LONDON — Scientists in the United Kingdom were granted approval this week to genetically modify human embryos in studying what causes miscarriages during pregnancy.
The Human Fertilization and Embryology Authority (HFEA) gave the green light to the technique known as Crispr-Cas9 on Monday, but added the condition that researchers first also obtain approval from an ethics panel, which could take place as early as next month.
The IVF embryos used in research would be those who had been fertilized within the past seven days, and would be used to study their DNA and the effects of various genes on early development. They would subsequently be destroyed as current law does not allow implantation of genetically-modified embryos.
Some have applauded the development, which they state could make strides in achieving greater success in IVF implantation.
“This project, by increasing our understanding of how the early human embryo develops and grows, will add to the basic scientific knowledge needed for devising strategies to assist infertile couples and reduce the anguish of miscarriage,” Bruce Whitelaw, professor of animal biotechnology at the University of Edinburgh, told The Independent.
“More broadly, this approval is another example of the lead position UK scientists are taking in evaluating the exciting new genome editing technology, which ranges from advances in human reproduction, to controlling the spread of insect-borne diseases, to precision breeding in plant and livestock agriculture,” he said.
But others have expressed concerns surrounding the moral implications of the research, including the Christian Medical Fellowship in London.
“It’s unethical because it’s going to result in the destruction of dozens of embryos that could otherwise be implanted and donated,” CEO Dr. Peter Saunders told the Christian Institute. “It’s dangerous because of the unpredictable effects on the human genome that could be passed on down through the generations [if implantation is later allowed]. And it’s unnecessary because the genetic abnormalities responsible for miscarriage, which is why this is being sold to us, are not the sort of things that can be fixed by this technology anyway.”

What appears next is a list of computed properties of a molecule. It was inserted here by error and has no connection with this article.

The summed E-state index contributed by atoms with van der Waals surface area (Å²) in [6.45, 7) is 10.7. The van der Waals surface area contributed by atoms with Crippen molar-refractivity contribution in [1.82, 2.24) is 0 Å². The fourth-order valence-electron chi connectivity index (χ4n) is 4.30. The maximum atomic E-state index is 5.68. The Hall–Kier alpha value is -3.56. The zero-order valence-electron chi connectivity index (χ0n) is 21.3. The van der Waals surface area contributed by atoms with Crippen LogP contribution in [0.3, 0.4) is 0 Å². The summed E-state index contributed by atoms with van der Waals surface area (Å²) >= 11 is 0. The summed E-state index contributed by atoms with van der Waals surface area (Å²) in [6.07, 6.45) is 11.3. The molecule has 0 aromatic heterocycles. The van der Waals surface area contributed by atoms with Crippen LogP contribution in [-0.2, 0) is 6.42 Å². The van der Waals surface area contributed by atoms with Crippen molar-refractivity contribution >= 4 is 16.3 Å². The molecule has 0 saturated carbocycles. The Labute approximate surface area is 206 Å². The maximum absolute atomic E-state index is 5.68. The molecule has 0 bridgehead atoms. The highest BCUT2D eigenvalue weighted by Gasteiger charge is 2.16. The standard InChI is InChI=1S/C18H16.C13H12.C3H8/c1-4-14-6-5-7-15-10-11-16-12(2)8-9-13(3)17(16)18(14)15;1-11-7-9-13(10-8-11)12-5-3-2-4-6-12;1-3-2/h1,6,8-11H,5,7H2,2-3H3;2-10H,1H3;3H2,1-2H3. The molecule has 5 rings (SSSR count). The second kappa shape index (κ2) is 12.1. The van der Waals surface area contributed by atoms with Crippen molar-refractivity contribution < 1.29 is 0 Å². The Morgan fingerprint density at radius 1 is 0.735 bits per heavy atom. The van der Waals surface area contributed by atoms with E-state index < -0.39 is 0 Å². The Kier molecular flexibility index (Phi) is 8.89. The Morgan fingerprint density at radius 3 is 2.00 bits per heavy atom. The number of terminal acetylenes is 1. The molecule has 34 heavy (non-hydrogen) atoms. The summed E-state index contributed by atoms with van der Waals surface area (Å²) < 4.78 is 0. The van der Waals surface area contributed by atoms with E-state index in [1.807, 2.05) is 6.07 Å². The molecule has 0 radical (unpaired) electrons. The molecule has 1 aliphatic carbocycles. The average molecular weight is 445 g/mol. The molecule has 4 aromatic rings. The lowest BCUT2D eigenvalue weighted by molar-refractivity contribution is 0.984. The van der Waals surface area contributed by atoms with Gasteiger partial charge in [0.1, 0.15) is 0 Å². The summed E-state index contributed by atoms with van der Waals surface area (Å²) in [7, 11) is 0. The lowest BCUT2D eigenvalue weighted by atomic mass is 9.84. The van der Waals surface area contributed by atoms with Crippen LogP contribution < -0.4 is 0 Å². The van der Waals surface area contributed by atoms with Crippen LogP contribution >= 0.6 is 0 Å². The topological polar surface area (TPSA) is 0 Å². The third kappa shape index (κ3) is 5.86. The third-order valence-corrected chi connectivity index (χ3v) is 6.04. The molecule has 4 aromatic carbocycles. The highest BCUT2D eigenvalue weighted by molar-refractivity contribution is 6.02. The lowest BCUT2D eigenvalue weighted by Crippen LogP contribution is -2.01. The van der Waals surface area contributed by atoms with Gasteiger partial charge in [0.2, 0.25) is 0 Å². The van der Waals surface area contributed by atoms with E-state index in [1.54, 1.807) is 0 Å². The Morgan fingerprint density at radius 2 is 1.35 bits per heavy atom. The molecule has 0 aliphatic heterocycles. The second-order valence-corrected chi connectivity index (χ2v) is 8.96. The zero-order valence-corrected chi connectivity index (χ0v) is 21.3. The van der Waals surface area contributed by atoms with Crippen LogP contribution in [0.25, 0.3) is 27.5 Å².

He further outlined in an article on the fellowship’s website that it is not genes that are responsible for miscarriages, but rather chromosomes.
“The fact is that we already have quite a good understanding of what causes IVF failure and miscarriage and it has very little to do with anything that can fixed by Crispr-Cas9,” Saunders stated. “The major reasons for embryo-related IVF failure and miscarriages are chromosomal abnormalities rather than problem with individual genes.”
“According to the American College of Obstetricians and Gynaecologists (ACOG), most miscarriages (about 60%) occur when an embryo receives an abnormal number of chromosomes during fertilization. This is called aneuploidy,” he wrote. “Gene editing tools like Crispr-Cas9 do not fix chromosomal abnormalities. However, this simple fact has not been made clear to the media, to decision makers or the public.”